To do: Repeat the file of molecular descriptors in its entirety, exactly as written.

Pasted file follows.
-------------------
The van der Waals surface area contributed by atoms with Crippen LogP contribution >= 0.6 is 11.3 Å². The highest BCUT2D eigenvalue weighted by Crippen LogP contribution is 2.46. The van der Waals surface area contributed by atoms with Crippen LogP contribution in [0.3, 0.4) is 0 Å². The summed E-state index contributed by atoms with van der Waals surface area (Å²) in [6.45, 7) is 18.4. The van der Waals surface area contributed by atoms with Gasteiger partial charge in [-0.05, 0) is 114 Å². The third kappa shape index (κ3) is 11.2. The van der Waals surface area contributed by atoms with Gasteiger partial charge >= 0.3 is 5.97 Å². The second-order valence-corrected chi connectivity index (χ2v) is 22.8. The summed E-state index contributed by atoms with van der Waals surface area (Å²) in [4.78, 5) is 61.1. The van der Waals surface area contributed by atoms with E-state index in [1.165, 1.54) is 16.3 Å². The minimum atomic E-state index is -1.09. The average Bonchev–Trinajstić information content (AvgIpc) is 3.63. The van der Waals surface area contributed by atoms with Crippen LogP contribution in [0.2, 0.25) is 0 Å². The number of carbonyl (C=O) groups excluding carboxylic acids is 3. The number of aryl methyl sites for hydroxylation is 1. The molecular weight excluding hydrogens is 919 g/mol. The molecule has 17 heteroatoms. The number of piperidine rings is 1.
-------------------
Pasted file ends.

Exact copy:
The van der Waals surface area contributed by atoms with Crippen LogP contribution >= 0.6 is 11.3 Å². The highest BCUT2D eigenvalue weighted by Crippen LogP contribution is 2.46. The van der Waals surface area contributed by atoms with Crippen LogP contribution in [0.3, 0.4) is 0 Å². The summed E-state index contributed by atoms with van der Waals surface area (Å²) in [6.45, 7) is 18.4. The van der Waals surface area contributed by atoms with Gasteiger partial charge in [-0.05, 0) is 114 Å². The third kappa shape index (κ3) is 11.2. The van der Waals surface area contributed by atoms with Gasteiger partial charge >= 0.3 is 5.97 Å². The second-order valence-corrected chi connectivity index (χ2v) is 22.8. The summed E-state index contributed by atoms with van der Waals surface area (Å²) in [4.78, 5) is 61.1. The van der Waals surface area contributed by atoms with E-state index in [1.165, 1.54) is 16.3 Å². The minimum atomic E-state index is -1.09. The average Bonchev–Trinajstić information content (AvgIpc) is 3.63. The van der Waals surface area contributed by atoms with Crippen LogP contribution in [0.2, 0.25) is 0 Å². The number of carbonyl (C=O) groups excluding carboxylic acids is 3. The number of aryl methyl sites for hydroxylation is 1. The molecular weight excluding hydrogens is 919 g/mol. The molecule has 17 heteroatoms. The number of piperidine rings is 1.